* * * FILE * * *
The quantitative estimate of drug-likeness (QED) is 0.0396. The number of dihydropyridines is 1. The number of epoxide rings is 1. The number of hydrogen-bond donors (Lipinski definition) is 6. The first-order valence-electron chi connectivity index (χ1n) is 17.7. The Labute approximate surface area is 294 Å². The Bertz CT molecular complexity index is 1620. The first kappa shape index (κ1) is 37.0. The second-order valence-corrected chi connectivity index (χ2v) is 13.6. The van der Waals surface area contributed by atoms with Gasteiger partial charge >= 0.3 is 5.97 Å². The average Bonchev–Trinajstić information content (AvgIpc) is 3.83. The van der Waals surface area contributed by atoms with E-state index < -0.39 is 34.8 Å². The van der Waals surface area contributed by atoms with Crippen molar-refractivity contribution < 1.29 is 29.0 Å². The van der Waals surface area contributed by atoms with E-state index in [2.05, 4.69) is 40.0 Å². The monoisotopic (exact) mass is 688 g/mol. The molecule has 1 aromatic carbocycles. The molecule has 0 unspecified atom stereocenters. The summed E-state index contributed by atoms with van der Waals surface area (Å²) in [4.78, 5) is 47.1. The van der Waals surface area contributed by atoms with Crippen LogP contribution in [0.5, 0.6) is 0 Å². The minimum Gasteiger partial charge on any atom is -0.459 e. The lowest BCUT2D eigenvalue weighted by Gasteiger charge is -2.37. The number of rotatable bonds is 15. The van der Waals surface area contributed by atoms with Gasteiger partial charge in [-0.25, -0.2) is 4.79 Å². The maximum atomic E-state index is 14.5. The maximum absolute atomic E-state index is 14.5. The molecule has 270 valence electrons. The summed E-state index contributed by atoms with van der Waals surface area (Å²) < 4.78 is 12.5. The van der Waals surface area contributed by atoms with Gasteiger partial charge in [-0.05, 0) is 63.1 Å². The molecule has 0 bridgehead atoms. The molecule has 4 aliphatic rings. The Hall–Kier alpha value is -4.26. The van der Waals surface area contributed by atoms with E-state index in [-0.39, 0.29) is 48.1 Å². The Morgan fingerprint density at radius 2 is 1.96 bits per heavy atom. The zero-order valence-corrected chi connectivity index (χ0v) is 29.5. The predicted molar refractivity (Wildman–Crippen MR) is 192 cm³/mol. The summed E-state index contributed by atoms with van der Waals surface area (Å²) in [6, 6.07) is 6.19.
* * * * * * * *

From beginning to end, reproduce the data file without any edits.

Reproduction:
The quantitative estimate of drug-likeness (QED) is 0.0396. The number of dihydropyridines is 1. The number of epoxide rings is 1. The number of hydrogen-bond donors (Lipinski definition) is 6. The first-order valence-electron chi connectivity index (χ1n) is 17.7. The Labute approximate surface area is 294 Å². The Bertz CT molecular complexity index is 1620. The first kappa shape index (κ1) is 37.0. The second-order valence-corrected chi connectivity index (χ2v) is 13.6. The van der Waals surface area contributed by atoms with Gasteiger partial charge >= 0.3 is 5.97 Å². The average Bonchev–Trinajstić information content (AvgIpc) is 3.83. The van der Waals surface area contributed by atoms with E-state index < -0.39 is 34.8 Å². The van der Waals surface area contributed by atoms with Crippen molar-refractivity contribution < 1.29 is 29.0 Å². The van der Waals surface area contributed by atoms with E-state index in [2.05, 4.69) is 40.0 Å². The monoisotopic (exact) mass is 688 g/mol. The molecule has 1 aromatic carbocycles. The molecule has 0 unspecified atom stereocenters. The summed E-state index contributed by atoms with van der Waals surface area (Å²) in [4.78, 5) is 47.1. The van der Waals surface area contributed by atoms with Crippen LogP contribution in [0.5, 0.6) is 0 Å². The minimum Gasteiger partial charge on any atom is -0.459 e. The lowest BCUT2D eigenvalue weighted by Gasteiger charge is -2.37. The number of rotatable bonds is 15. The van der Waals surface area contributed by atoms with Gasteiger partial charge in [-0.25, -0.2) is 4.79 Å². The maximum atomic E-state index is 14.5. The maximum absolute atomic E-state index is 14.5. The molecule has 270 valence electrons. The summed E-state index contributed by atoms with van der Waals surface area (Å²) < 4.78 is 12.5. The van der Waals surface area contributed by atoms with Gasteiger partial charge in [-0.05, 0) is 63.1 Å². The molecule has 0 bridgehead atoms. The molecule has 4 aliphatic rings. The Hall–Kier alpha value is -4.26. The van der Waals surface area contributed by atoms with E-state index in [-0.39, 0.29) is 48.1 Å². The Morgan fingerprint density at radius 2 is 1.96 bits per heavy atom. The zero-order valence-corrected chi connectivity index (χ0v) is 29.5. The predicted molar refractivity (Wildman–Crippen MR) is 192 cm³/mol. The summed E-state index contributed by atoms with van der Waals surface area (Å²) in [6, 6.07) is 6.19.